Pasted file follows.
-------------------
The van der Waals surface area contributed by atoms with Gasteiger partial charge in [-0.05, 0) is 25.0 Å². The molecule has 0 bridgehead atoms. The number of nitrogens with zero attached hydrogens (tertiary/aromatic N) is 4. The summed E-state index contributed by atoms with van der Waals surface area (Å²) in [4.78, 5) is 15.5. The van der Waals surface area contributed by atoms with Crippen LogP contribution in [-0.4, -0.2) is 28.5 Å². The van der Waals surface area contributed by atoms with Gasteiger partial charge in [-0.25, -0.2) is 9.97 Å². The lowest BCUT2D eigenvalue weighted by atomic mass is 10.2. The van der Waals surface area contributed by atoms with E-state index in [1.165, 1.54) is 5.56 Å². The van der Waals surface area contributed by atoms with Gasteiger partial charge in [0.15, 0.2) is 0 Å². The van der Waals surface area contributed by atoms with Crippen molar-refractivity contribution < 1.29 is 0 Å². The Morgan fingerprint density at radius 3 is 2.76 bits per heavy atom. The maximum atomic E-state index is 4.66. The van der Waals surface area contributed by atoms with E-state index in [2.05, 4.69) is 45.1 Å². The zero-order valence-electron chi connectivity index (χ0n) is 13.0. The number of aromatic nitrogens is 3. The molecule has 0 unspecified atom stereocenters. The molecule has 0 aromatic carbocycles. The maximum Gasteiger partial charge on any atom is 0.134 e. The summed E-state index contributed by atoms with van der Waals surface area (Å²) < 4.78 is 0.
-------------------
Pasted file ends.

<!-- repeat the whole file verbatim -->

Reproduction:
The van der Waals surface area contributed by atoms with Gasteiger partial charge in [-0.05, 0) is 25.0 Å². The molecule has 0 bridgehead atoms. The number of nitrogens with zero attached hydrogens (tertiary/aromatic N) is 4. The summed E-state index contributed by atoms with van der Waals surface area (Å²) in [4.78, 5) is 15.5. The van der Waals surface area contributed by atoms with Crippen LogP contribution in [-0.4, -0.2) is 28.5 Å². The van der Waals surface area contributed by atoms with Gasteiger partial charge in [-0.25, -0.2) is 9.97 Å². The lowest BCUT2D eigenvalue weighted by atomic mass is 10.2. The van der Waals surface area contributed by atoms with E-state index in [1.165, 1.54) is 5.56 Å². The van der Waals surface area contributed by atoms with Gasteiger partial charge in [0.15, 0.2) is 0 Å². The van der Waals surface area contributed by atoms with Crippen molar-refractivity contribution < 1.29 is 0 Å². The Morgan fingerprint density at radius 3 is 2.76 bits per heavy atom. The maximum atomic E-state index is 4.66. The van der Waals surface area contributed by atoms with E-state index in [2.05, 4.69) is 45.1 Å². The zero-order valence-electron chi connectivity index (χ0n) is 13.0. The number of aromatic nitrogens is 3. The molecule has 0 unspecified atom stereocenters. The molecule has 0 aromatic carbocycles. The maximum Gasteiger partial charge on any atom is 0.134 e. The summed E-state index contributed by atoms with van der Waals surface area (Å²) < 4.78 is 0.